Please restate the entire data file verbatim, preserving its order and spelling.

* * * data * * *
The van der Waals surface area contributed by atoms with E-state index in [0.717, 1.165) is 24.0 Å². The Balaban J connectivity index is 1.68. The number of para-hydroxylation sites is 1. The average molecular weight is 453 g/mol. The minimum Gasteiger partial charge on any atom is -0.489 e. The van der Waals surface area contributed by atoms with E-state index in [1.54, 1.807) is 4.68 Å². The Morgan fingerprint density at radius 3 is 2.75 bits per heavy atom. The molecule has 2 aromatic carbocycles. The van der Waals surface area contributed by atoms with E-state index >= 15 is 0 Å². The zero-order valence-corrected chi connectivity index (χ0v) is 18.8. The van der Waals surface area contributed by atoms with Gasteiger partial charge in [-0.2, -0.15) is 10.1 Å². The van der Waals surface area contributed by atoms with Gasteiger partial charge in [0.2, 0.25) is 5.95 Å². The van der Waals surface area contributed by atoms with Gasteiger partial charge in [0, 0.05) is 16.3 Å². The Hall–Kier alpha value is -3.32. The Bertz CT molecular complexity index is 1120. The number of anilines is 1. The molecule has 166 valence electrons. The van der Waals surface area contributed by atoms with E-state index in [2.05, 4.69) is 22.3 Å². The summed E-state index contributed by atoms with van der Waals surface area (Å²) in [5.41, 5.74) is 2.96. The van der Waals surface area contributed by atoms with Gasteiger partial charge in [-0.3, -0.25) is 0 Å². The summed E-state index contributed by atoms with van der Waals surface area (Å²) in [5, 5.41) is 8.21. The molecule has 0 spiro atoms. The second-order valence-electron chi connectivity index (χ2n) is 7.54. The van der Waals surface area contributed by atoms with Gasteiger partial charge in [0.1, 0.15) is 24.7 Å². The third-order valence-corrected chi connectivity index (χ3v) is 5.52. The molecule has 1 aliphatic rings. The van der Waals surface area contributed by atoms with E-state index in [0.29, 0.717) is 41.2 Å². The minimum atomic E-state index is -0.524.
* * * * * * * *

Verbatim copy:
The van der Waals surface area contributed by atoms with E-state index in [0.717, 1.165) is 24.0 Å². The Balaban J connectivity index is 1.68. The number of para-hydroxylation sites is 1. The average molecular weight is 453 g/mol. The minimum Gasteiger partial charge on any atom is -0.489 e. The van der Waals surface area contributed by atoms with E-state index in [1.54, 1.807) is 4.68 Å². The Morgan fingerprint density at radius 3 is 2.75 bits per heavy atom. The molecule has 2 aromatic carbocycles. The van der Waals surface area contributed by atoms with E-state index >= 15 is 0 Å². The zero-order valence-corrected chi connectivity index (χ0v) is 18.8. The van der Waals surface area contributed by atoms with Gasteiger partial charge in [-0.2, -0.15) is 10.1 Å². The van der Waals surface area contributed by atoms with Gasteiger partial charge in [0.2, 0.25) is 5.95 Å². The van der Waals surface area contributed by atoms with Gasteiger partial charge in [0, 0.05) is 16.3 Å². The Hall–Kier alpha value is -3.32. The Bertz CT molecular complexity index is 1120. The number of anilines is 1. The molecule has 166 valence electrons. The van der Waals surface area contributed by atoms with E-state index in [2.05, 4.69) is 22.3 Å². The summed E-state index contributed by atoms with van der Waals surface area (Å²) in [5.41, 5.74) is 2.96. The van der Waals surface area contributed by atoms with Gasteiger partial charge in [-0.3, -0.25) is 0 Å². The summed E-state index contributed by atoms with van der Waals surface area (Å²) in [5, 5.41) is 8.21. The molecule has 0 spiro atoms. The second-order valence-electron chi connectivity index (χ2n) is 7.54. The van der Waals surface area contributed by atoms with Gasteiger partial charge in [0.1, 0.15) is 24.7 Å². The third-order valence-corrected chi connectivity index (χ3v) is 5.52. The molecule has 1 aliphatic rings. The van der Waals surface area contributed by atoms with E-state index in [0.29, 0.717) is 41.2 Å². The minimum atomic E-state index is -0.524.